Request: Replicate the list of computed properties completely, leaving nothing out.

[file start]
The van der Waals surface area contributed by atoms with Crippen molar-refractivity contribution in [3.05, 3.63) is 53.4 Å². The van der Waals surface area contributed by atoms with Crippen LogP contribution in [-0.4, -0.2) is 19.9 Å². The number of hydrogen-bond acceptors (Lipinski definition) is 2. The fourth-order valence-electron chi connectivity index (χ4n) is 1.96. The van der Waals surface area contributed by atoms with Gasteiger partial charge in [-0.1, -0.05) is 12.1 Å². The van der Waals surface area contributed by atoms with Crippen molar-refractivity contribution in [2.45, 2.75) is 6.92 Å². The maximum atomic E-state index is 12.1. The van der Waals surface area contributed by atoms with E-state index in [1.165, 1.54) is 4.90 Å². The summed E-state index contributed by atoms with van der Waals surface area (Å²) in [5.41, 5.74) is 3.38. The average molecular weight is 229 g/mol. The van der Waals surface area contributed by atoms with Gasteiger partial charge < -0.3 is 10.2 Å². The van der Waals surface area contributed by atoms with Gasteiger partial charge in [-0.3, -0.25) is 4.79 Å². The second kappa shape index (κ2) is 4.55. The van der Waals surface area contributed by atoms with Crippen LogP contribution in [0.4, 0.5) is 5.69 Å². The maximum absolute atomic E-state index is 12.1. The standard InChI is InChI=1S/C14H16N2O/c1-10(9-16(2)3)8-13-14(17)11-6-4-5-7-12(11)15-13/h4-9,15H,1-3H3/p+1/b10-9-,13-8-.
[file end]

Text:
The van der Waals surface area contributed by atoms with Crippen molar-refractivity contribution in [3.05, 3.63) is 53.4 Å². The van der Waals surface area contributed by atoms with Crippen LogP contribution in [-0.4, -0.2) is 19.9 Å². The number of hydrogen-bond acceptors (Lipinski definition) is 2. The fourth-order valence-electron chi connectivity index (χ4n) is 1.96. The van der Waals surface area contributed by atoms with Gasteiger partial charge in [-0.1, -0.05) is 12.1 Å². The van der Waals surface area contributed by atoms with Crippen molar-refractivity contribution in [2.45, 2.75) is 6.92 Å². The maximum atomic E-state index is 12.1. The van der Waals surface area contributed by atoms with E-state index in [1.165, 1.54) is 4.90 Å². The summed E-state index contributed by atoms with van der Waals surface area (Å²) in [5.41, 5.74) is 3.38. The average molecular weight is 229 g/mol. The van der Waals surface area contributed by atoms with Gasteiger partial charge < -0.3 is 10.2 Å². The van der Waals surface area contributed by atoms with Gasteiger partial charge in [-0.3, -0.25) is 4.79 Å². The second kappa shape index (κ2) is 4.55. The van der Waals surface area contributed by atoms with Crippen LogP contribution in [0.4, 0.5) is 5.69 Å². The maximum absolute atomic E-state index is 12.1. The standard InChI is InChI=1S/C14H16N2O/c1-10(9-16(2)3)8-13-14(17)11-6-4-5-7-12(11)15-13/h4-9,15H,1-3H3/p+1/b10-9-,13-8-.